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Scientists Discover Facemask Which Can Detect Viral Exposure Within 10 Minutes


Mask that can detect virus exposure within 10 minutes is developed

Masks can detect common respiratory viruses, such as flu and Covid-19

Washington:

Scientists have developed a mask that can detect common respiratory viruses, such as influenza and Covid-19, in the air as droplets or aerosols. If there is a specific virus in the surrounding air, the extremely sensitive mask can notify the wearer via their mobile device within 10 minutes.

“Previous research has shown that wearing a mask can reduce the risk of infection and spread. So we wanted to create a mask that could detect the presence of viruses in the air and warning to the wearer,” said Yin Fang, the study’s corresponding person. author and a materials scientist at Shanghai Tongji University.

The respiratory pathogens that cause COVID-19 and H1N1 flu are spread through droplets and aerosols released by infected people when they talk, cough, and sneeze. These virus-containing molecules, especially small aerosols, can remain suspended in the air for a long time.

Fang and his colleagues tested the mask in a closed chamber by spraying a liquid-containing viral surface protein and a micro-level aerosol onto the mask. The sensor responds to as little as 0.3 microliters of liquid containing viral proteins, Fang said, which is about 70 to 560 times less than the volume of liquid produced in a sneeze and much less than the volume. produced when coughing or speaking.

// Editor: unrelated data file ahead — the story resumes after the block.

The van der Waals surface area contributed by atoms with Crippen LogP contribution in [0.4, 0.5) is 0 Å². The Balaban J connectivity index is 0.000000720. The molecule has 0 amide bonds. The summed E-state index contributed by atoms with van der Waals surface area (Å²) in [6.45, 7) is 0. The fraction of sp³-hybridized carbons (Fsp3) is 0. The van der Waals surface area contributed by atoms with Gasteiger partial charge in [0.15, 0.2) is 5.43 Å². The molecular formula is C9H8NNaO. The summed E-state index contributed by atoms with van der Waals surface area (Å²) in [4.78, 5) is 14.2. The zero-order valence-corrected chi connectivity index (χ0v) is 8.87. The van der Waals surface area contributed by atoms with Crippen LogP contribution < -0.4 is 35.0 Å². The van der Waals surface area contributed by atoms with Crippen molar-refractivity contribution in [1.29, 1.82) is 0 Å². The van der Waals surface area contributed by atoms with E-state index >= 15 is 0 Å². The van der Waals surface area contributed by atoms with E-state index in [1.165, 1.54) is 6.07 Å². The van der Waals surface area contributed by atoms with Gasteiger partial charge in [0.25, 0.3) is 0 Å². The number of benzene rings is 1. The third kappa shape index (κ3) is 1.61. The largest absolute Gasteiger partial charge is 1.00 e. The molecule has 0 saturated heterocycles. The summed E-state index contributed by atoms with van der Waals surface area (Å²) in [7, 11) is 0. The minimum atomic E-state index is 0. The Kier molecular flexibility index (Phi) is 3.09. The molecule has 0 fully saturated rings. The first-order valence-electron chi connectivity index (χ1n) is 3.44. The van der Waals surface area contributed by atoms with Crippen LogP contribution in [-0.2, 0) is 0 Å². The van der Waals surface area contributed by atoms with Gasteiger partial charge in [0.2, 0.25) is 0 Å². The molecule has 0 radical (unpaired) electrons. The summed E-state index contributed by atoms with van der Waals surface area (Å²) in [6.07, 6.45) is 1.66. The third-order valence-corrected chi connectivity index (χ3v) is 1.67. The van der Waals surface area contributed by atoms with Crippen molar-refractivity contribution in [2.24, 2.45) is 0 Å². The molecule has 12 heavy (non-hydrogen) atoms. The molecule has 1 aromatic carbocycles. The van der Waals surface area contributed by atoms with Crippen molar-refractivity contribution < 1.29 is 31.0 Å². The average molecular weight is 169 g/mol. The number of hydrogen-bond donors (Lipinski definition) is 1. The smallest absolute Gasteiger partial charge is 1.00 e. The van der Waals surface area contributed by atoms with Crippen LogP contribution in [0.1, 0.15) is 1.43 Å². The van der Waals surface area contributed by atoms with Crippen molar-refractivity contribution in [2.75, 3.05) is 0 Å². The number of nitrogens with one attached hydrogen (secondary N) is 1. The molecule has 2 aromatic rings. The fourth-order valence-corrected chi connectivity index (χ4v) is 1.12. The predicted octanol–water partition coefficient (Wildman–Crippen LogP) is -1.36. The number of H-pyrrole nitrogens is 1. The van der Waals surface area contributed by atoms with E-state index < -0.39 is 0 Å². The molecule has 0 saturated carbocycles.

The team designed a small sensor with aptamers, a type of synthetic molecule that can identify unique proteins of pathogens such as antibodies. In their proof-of-concept design, the team modified the multichannel sensor with three types of aptamers, which can simultaneously recognize surface proteins on SARS-CoV-2, H5N1, and H1N1.

As the aptamers bind to target proteins in the air, the ion-connected transistor amplifies the signal and alerts the wearer via their phone. The ionized transistor is a new type of device with high sensitivity, and thus the mask can detect even trace levels of airborne pathogens within 10 minutes.

“Our masks will work really well in spaces with poor ventilation, such as elevators or enclosed rooms, where there is a high risk of infection,” says Fang. In the future, if a new respiratory virus emerges, they can easily update the sensor’s design to detect new pathogens, he added.

Next, the team hopes to shorten the detection time and further increase the sensitivity of the sensor by optimizing the design of the polymer and the transistor. They are also working on wearable devices for various health conditions including cancer and cardiovascular diseases.

“Currently, doctors mainly rely on their experience in diagnosing and treating diseases. But with richer data collected by wearable devices, the diagnosis and treatment of diseases can be made possible. become more precise,” said Fang.



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